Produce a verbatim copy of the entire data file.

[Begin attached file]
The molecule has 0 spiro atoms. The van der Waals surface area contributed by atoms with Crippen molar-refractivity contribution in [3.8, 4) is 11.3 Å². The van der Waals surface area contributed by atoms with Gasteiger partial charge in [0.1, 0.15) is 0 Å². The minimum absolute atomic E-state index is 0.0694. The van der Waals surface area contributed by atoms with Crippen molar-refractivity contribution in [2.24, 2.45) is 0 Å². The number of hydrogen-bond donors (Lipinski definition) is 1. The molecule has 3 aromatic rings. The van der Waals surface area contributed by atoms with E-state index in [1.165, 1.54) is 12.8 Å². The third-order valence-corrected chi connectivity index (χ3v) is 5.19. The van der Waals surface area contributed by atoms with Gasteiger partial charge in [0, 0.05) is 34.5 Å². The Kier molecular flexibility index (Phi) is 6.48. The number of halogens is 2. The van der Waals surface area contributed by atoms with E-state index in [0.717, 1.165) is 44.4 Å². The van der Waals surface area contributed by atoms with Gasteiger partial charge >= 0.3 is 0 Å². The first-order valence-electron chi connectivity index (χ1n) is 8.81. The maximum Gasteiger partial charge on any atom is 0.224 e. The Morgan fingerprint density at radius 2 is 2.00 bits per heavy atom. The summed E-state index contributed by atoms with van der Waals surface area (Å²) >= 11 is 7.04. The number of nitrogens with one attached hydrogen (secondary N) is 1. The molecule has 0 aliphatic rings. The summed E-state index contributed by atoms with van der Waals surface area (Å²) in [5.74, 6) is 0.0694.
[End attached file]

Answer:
The molecule has 0 spiro atoms. The van der Waals surface area contributed by atoms with Crippen molar-refractivity contribution in [3.8, 4) is 11.3 Å². The van der Waals surface area contributed by atoms with Gasteiger partial charge in [0.1, 0.15) is 0 Å². The minimum absolute atomic E-state index is 0.0694. The van der Waals surface area contributed by atoms with Crippen molar-refractivity contribution in [2.24, 2.45) is 0 Å². The number of hydrogen-bond donors (Lipinski definition) is 1. The molecule has 3 aromatic rings. The van der Waals surface area contributed by atoms with E-state index in [1.165, 1.54) is 12.8 Å². The third-order valence-corrected chi connectivity index (χ3v) is 5.19. The van der Waals surface area contributed by atoms with Gasteiger partial charge in [0, 0.05) is 34.5 Å². The Kier molecular flexibility index (Phi) is 6.48. The number of halogens is 2. The van der Waals surface area contributed by atoms with E-state index in [0.717, 1.165) is 44.4 Å². The van der Waals surface area contributed by atoms with Gasteiger partial charge >= 0.3 is 0 Å². The first-order valence-electron chi connectivity index (χ1n) is 8.81. The maximum Gasteiger partial charge on any atom is 0.224 e. The Morgan fingerprint density at radius 2 is 2.00 bits per heavy atom. The summed E-state index contributed by atoms with van der Waals surface area (Å²) >= 11 is 7.04. The number of nitrogens with one attached hydrogen (secondary N) is 1. The molecule has 0 aliphatic rings. The summed E-state index contributed by atoms with van der Waals surface area (Å²) in [5.74, 6) is 0.0694.